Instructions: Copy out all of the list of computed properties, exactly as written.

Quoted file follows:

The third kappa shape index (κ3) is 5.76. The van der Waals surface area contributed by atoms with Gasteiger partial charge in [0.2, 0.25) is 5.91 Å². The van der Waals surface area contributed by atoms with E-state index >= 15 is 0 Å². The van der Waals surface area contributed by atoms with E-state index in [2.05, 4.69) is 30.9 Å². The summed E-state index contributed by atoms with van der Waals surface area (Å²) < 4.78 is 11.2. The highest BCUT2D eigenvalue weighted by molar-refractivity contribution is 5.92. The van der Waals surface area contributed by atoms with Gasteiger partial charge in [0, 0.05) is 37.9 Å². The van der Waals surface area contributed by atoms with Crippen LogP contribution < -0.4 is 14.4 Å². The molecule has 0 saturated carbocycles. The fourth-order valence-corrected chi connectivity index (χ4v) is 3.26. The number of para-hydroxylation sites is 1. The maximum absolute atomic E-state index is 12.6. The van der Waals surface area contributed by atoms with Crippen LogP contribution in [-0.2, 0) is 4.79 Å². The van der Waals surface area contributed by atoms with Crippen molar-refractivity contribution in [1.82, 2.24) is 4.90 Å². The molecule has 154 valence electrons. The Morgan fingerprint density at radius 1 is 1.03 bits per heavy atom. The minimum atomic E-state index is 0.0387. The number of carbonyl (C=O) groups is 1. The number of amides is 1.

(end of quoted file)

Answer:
The third kappa shape index (κ3) is 5.76. The van der Waals surface area contributed by atoms with Gasteiger partial charge in [0.2, 0.25) is 5.91 Å². The van der Waals surface area contributed by atoms with E-state index >= 15 is 0 Å². The van der Waals surface area contributed by atoms with E-state index in [2.05, 4.69) is 30.9 Å². The summed E-state index contributed by atoms with van der Waals surface area (Å²) < 4.78 is 11.2. The highest BCUT2D eigenvalue weighted by molar-refractivity contribution is 5.92. The van der Waals surface area contributed by atoms with Gasteiger partial charge in [0, 0.05) is 37.9 Å². The van der Waals surface area contributed by atoms with Crippen LogP contribution < -0.4 is 14.4 Å². The molecule has 0 saturated carbocycles. The fourth-order valence-corrected chi connectivity index (χ4v) is 3.26. The number of para-hydroxylation sites is 1. The maximum absolute atomic E-state index is 12.6. The van der Waals surface area contributed by atoms with Crippen LogP contribution in [-0.2, 0) is 4.79 Å². The van der Waals surface area contributed by atoms with Crippen molar-refractivity contribution in [1.82, 2.24) is 4.90 Å². The molecule has 154 valence electrons. The Morgan fingerprint density at radius 1 is 1.03 bits per heavy atom. The minimum atomic E-state index is 0.0387. The number of carbonyl (C=O) groups is 1. The number of amides is 1.